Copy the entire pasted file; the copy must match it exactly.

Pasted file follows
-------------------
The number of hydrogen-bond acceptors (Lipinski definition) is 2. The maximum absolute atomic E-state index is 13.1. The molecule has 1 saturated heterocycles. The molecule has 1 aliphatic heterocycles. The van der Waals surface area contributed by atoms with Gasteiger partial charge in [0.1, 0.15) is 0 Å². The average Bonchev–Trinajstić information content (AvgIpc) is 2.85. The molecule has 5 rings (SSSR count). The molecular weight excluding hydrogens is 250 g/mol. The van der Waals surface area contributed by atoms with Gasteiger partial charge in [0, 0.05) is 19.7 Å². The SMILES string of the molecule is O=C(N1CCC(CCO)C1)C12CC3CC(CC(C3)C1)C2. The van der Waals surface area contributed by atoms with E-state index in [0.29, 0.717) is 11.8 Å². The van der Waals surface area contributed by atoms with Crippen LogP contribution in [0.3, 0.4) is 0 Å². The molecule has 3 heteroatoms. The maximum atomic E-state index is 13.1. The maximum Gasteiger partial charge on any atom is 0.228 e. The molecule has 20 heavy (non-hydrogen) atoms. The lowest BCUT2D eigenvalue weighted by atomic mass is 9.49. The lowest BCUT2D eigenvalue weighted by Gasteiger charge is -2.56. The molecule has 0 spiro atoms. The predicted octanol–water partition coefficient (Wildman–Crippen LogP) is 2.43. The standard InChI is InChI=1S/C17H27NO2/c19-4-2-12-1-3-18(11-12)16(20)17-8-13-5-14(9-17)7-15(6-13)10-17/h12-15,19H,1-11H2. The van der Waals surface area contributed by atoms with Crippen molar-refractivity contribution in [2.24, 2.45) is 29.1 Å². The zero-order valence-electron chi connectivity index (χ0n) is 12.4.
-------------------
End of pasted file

The number of hydrogen-bond acceptors (Lipinski definition) is 2. The maximum absolute atomic E-state index is 13.1. The molecule has 1 saturated heterocycles. The molecule has 1 aliphatic heterocycles. The van der Waals surface area contributed by atoms with Gasteiger partial charge in [0.1, 0.15) is 0 Å². The average Bonchev–Trinajstić information content (AvgIpc) is 2.85. The molecule has 5 rings (SSSR count). The molecular weight excluding hydrogens is 250 g/mol. The van der Waals surface area contributed by atoms with Gasteiger partial charge in [0, 0.05) is 19.7 Å². The SMILES string of the molecule is O=C(N1CCC(CCO)C1)C12CC3CC(CC(C3)C1)C2. The van der Waals surface area contributed by atoms with E-state index in [0.29, 0.717) is 11.8 Å². The van der Waals surface area contributed by atoms with Crippen LogP contribution in [0.3, 0.4) is 0 Å². The molecule has 3 heteroatoms. The maximum atomic E-state index is 13.1. The maximum Gasteiger partial charge on any atom is 0.228 e. The molecule has 20 heavy (non-hydrogen) atoms. The lowest BCUT2D eigenvalue weighted by atomic mass is 9.49. The lowest BCUT2D eigenvalue weighted by Gasteiger charge is -2.56. The molecule has 0 spiro atoms. The predicted octanol–water partition coefficient (Wildman–Crippen LogP) is 2.43. The standard InChI is InChI=1S/C17H27NO2/c19-4-2-12-1-3-18(11-12)16(20)17-8-13-5-14(9-17)7-15(6-13)10-17/h12-15,19H,1-11H2. The van der Waals surface area contributed by atoms with Crippen molar-refractivity contribution in [2.24, 2.45) is 29.1 Å². The zero-order valence-electron chi connectivity index (χ0n) is 12.4.